Happy birthday

Cape Carteret Aquatic and Wellness Center fitness instructor Jack Butler shows off a birthday card given to him on his 80th birthday. (Contributed photo)

CAPE CARTERET — For retired U.S. Marine Corps   Col. Jack Butler, getting older shouldn’t mean shirking from physical activity.

In fact, the 80-year-old fitness instructor at Cape Carteret Aquatic and Wellness Center is looking to deliver quite the opposite message.  

“When you’re young, exercise is an option,” Butler said. “When you get older, it’s not an option anymore. It’s mandatory. The call of the couch and the recliner gets a little loud when you pass 60. You have to be proactive to add activity to your life.”

Butler was the second employee hired at the health club when it opened in 1998. Since then, he has carved out a spot as a fitness guru for the elderly in his community. It’s a position he doesn’t hold lightly, being a source of accountability and guidance through a challenging time.

“I’m here to help people through the decline,” Butler said. “Some people are in denial of that decline, but it happens to everyone. Even me.  It’s so important to be active when you get older. No one is immune. Even if you try to stay on top of it, like I do, it surprises you.”

Butler teaches a range of classes at the health club, including a Silver Sneakers fitness program for seniors 65 and older and a more intense core works class for all ages. Butler was quick to point out the resources offered at the club for older attendees, such as chair yoga and water aerobics.

“We started teaching Silver Sneaker classes 13 years ago,” he said. “We provide at least two classes a week that are specifically designed for folks 65 years and up.”

Butler continued, “We use a range of easy-to-use tools, such as medicine balls and resistance bands, as well as a variety of exercises that will improve range of movement, joints and overall strength. It’s comprehensive, but it’s something older people can handle. We have students in their 90s who attend the class. Nobody is excluded from the class. We have hundreds on the roster. Some take advantage of it and some don’t.”

Butler stressed that with age comes the temptation of inactivity, best fought by scheduling weekly fitness-oriented activities.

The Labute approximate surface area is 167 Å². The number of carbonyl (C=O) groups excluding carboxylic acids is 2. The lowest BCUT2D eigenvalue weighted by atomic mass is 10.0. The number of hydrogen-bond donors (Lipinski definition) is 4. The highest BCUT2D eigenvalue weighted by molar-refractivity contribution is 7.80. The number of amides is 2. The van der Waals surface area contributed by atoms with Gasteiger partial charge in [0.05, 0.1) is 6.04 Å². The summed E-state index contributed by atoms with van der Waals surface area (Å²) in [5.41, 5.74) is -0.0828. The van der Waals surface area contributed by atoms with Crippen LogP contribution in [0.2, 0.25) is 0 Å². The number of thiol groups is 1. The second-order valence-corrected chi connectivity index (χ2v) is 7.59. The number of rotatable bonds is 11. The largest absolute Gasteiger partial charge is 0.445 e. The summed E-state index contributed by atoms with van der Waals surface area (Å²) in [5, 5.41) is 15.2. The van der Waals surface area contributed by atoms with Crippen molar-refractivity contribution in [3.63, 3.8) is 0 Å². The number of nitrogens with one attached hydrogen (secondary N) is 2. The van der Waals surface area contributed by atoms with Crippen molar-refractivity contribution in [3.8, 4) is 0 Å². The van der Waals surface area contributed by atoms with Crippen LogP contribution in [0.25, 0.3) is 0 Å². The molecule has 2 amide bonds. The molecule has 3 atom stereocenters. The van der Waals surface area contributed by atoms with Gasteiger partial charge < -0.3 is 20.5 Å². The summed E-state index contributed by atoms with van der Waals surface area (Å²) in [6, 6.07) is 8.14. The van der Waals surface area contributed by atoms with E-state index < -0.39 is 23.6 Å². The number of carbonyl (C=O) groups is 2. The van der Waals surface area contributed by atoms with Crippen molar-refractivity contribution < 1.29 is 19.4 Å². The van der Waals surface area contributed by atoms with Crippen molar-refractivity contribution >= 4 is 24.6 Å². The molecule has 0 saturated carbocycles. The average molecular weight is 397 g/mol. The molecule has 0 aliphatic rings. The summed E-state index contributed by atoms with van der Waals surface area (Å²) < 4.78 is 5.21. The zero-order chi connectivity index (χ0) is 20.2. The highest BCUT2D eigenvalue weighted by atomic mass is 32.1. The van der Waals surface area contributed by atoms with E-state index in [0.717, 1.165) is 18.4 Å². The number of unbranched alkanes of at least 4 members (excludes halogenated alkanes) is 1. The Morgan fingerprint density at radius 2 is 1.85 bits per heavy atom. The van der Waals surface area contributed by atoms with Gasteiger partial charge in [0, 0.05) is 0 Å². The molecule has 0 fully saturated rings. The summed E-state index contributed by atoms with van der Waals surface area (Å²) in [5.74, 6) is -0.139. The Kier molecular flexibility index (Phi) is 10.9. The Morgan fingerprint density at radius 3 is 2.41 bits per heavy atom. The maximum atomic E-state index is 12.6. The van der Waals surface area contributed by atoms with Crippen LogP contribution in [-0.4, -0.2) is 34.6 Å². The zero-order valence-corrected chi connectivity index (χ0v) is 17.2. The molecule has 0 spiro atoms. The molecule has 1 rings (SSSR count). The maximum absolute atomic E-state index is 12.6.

“Unless you’re self-directed, you want something on your schedule every week that gets you out of the house and moving,” Butler said. “I found things to do that would keep me healthy. I refereed soccer for many years, which was a great tool to keep me mobile and keep my mind sharp. I ref the little kids now, but hey I get to run around with the kids and get paid for it.”

Butler turned 80 on April 8, getting a surprise from his core works class when he arrived at the gym at 6 a.m.

“I came into the gym, and there’s banners up and balloons,” he said. “I knew something was up, and that was a long morning of wonderful blessings from people who know me here. It has been an overwhelming and a wonderful birthday.”

Butler helped start the Jacksonville Area Soccer Association (JASA) in 1975 and coached for several years, despite never actually playing the game himself. He spent 43 years as a referee for recreation and high school soccer, as well as Upward Basketball.

Butler has worn many hats at once since retiring from the Marine Corps in 1990 after 29 years. The New Jersey native stayed in familiar waters after spending 10 years at Camp Lejeune, making Cape Carteret his home where he worked for Liberty Home Care doing home healthcare as a physical therapist assistant until 2013. He attended Fayetteville Technical Community College from 1995-1997 where he obtained his PTA certification.

Camp Lejeune was one of many spots for Butler during his commission with the military. After graduating from Lafayette College in 1961 with a B.S. Degree in Mettalurgical Engineering, Butler spent a tour as a company commander with the First Engineer Battalion in Vietnam. He later graduated from the Command and Staff Course at the Naval War College before moving on to perform a range of executive officer positions in Baltimore, Albany, Ga., Camp Fuji in Japan and the Marine Corps Development and Education Command Center in Quantico, Va.

Butler’s love of fitness was present since his childhood and ever-strengthened in the Marine Corps. At 36, however, he suffered a debilitating and near-fatal stroke while running during a tour of duty in Okinawa, Japan. He avoided being medically discharged from the military and has since never gained full mobility in his left side.

“There’s always going to be a reason to keep you away from exercise,” Butler said. “You have to ignore it. You have to push through it. It’s the only way to live.”

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